Online Violence Against Women: From Bad to Worse

Published on April 9, 2021
Last Updated on August 25, 2022

The mistreatment that women experience in the physical world has not only manifested, but in fact intensified in the virtual world. Since the onset of the global pandemic, violence against women has increased at an alarming rate. In a report examining online gender-based harassment during work-from-home orders, almost half of women (46%) and nonbinary people have experienced online abuse since March 2020. One in three of those who experienced online harassment, even before the COVID-19 pandemic, said that the abuse is worse during this period1

Another survey conducted by Rights of Women, a nonprofit organization that helps women by providing legal advice and increasing their access to justice, revealed that women have become more vulnerable to online abuse because of the work-from-home setup. Half of the women who experienced sexual harassment at work said they experienced much of this abuse through online channels2. A participant of the survey even said that the work-from-home setup has made it easier for harassers to invade privacy, as many are forced to work from their bedrooms and other areas of the home, exposing these personal spaces on online calls and meetings (via Zoom and other similar channels). 

Ironically, travel restriction orders were the primary facilitators for intensifying online harassment against women and nonbinary individuals3. The more time that these people spend online to manage their work, study, health-related procedures, family, and entertainment, the more they are naturally exposed to trolls and harassers4

Online harassers are emboldened because they are less likely to face the consequences of their actions. This is largely due to how outdated cyber laws are in most countries. Only a small number of countries have laws against image-based sexual abuse, where victims’ photos are shared without their consent. According to Akhila Kolisetty, a New York-based lawyer and co-founder of End Cyber Abuse, technology is advancing rapidly, yet many countries do not have laws that cover emerging forms of digital abuse such as “deepfakes”—a technology where perpetrators can superimpose a victim’s face onto an explicit video and share it on messaging platforms5.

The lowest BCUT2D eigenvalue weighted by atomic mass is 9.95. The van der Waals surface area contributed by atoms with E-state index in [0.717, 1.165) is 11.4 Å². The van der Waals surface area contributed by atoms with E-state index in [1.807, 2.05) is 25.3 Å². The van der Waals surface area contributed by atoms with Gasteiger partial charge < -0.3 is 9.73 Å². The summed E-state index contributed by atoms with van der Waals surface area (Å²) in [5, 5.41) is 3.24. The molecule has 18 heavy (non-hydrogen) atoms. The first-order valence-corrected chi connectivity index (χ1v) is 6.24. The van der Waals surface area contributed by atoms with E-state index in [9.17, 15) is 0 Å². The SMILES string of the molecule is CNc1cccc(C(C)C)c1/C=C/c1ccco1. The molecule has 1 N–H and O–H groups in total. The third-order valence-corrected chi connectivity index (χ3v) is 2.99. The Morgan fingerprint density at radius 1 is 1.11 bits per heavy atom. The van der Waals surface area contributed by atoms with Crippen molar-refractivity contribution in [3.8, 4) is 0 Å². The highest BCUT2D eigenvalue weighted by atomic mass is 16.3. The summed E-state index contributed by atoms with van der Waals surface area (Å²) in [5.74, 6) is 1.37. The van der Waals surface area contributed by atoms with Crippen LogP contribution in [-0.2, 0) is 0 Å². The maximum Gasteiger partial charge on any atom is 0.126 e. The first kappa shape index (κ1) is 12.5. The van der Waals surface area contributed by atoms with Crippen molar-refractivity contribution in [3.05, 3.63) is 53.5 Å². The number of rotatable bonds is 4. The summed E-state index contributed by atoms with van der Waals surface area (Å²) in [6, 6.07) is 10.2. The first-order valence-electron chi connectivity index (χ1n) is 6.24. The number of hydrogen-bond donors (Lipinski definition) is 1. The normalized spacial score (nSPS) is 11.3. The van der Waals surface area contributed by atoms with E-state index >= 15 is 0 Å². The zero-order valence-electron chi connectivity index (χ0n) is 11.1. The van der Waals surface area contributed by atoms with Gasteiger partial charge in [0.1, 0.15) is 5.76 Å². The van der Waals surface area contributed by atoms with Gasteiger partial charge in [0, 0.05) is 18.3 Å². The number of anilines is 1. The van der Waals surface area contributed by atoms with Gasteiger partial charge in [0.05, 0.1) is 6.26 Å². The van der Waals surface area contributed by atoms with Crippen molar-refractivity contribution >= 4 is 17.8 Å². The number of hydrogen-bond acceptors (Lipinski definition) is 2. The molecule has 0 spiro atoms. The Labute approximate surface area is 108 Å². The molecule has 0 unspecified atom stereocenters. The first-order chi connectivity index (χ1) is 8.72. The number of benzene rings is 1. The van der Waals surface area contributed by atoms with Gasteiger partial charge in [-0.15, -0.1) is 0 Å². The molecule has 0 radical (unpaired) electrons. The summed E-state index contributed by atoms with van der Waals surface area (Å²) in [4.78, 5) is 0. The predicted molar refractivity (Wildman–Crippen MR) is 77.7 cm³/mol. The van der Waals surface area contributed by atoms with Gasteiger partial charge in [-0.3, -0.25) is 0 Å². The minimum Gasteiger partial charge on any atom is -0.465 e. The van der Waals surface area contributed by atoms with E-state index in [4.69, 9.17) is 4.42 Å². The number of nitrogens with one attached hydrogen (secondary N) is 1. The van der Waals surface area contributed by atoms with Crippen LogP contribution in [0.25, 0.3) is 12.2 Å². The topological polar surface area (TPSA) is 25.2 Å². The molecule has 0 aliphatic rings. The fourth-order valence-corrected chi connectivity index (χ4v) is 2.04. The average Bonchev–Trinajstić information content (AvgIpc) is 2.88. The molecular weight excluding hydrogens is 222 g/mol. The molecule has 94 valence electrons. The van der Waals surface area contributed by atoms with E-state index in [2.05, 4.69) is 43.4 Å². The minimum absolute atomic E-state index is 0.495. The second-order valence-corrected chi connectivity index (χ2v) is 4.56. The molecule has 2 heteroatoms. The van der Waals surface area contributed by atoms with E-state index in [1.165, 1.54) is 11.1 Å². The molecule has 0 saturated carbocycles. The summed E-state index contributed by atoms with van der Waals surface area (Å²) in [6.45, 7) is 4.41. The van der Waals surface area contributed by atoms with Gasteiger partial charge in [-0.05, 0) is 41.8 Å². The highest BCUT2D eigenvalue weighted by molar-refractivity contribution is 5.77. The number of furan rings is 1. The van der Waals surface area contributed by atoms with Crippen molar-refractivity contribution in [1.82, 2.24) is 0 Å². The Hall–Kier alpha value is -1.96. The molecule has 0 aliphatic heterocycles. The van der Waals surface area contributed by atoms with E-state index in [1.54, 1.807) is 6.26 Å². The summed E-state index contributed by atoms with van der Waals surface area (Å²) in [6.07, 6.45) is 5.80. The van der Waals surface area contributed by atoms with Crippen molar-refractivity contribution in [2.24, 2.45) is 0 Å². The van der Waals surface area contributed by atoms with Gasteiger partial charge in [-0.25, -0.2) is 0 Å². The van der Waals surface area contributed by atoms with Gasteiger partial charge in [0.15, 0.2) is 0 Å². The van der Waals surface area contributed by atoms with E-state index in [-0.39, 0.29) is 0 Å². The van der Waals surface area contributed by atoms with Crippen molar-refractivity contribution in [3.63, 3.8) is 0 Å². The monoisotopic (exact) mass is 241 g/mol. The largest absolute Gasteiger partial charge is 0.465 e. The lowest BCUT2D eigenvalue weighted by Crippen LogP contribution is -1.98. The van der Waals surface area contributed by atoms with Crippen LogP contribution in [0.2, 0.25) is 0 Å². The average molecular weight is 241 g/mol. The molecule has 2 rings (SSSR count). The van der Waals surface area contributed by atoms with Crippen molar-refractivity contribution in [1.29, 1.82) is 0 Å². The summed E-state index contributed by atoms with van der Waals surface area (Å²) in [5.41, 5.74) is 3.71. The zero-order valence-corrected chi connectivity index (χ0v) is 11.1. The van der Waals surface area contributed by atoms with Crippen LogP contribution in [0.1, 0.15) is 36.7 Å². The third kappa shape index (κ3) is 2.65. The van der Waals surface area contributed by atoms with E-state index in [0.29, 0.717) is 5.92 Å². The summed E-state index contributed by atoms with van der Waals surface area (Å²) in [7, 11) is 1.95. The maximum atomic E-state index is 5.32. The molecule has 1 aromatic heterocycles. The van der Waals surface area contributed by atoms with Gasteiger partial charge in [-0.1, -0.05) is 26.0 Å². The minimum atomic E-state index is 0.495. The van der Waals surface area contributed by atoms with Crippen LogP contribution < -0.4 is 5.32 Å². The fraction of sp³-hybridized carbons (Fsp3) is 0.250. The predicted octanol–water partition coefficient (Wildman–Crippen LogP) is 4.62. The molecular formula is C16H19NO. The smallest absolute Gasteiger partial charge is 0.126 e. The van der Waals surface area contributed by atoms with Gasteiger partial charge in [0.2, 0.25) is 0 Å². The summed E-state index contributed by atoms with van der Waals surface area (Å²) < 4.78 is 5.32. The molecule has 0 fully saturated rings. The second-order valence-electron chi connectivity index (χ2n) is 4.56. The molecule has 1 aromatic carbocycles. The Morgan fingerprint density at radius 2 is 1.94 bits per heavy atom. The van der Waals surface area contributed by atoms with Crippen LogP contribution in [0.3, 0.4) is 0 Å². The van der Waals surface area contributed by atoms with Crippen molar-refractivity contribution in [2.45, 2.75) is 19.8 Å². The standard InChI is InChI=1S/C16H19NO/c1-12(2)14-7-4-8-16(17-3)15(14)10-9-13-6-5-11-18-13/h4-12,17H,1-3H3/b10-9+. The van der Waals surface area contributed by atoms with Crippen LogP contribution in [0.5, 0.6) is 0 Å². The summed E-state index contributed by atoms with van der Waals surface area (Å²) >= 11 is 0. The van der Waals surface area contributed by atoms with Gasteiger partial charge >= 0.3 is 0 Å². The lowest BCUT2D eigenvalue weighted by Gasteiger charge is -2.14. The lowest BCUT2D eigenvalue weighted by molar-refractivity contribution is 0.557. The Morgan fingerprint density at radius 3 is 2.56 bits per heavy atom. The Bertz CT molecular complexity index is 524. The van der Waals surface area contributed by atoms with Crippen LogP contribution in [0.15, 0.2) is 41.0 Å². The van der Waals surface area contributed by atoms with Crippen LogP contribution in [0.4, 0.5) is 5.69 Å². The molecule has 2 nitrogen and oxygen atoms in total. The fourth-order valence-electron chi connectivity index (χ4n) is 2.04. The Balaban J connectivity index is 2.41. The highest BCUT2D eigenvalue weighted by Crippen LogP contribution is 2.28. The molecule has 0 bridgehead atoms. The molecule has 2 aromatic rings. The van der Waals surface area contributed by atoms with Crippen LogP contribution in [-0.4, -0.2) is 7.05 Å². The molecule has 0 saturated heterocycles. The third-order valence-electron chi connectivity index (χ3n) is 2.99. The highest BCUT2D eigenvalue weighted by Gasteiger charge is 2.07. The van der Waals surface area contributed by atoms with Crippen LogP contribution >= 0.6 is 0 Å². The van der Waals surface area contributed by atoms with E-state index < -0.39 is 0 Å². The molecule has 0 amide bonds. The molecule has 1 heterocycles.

In a landmark survey done by Plan International, an independent development and humanitarian organization that advances children's rights and equality for girls, the harassments were most prevalent on Facebook, Instagram, and WhatsApp. Among the 14,000 teenagers and young women aged 15-25 from 22 different countries surveyed, 58% had been exposed to a spectrum of online violence, including explicit messages, pornographic photos, cyberstalking, and other forms of online harassment. Moreover, abusive and insulting language, deliberate embarrassment, body shaming, and threats of sexual violence were the most common harassments the respondents received6. Disturbingly, 40% of the respondents said that they had experienced harassment from people at school or work, 38% said anonymous social media users had harassed them, 29% said they had received it from a friend, and 16% said they had encountered it from former partners. 

Online harassments occur across all types of platforms with differing levels of severity; but a recent study from Pew Research, which was conducted in September 2020, suggests that dating sites are potentially where the most severe forms of abuse take place. Dating sites saw a massive surge in demand last year, as those looking for romantic partners turned to dating apps to meet new people without having to leave their homes. Of the 10,100 U.S. adults who were asked, 41% reported having experienced online harassment. Those who were victims of stalking, physical threats, and sustained harassment are more likely to say that they experienced these from dating platforms7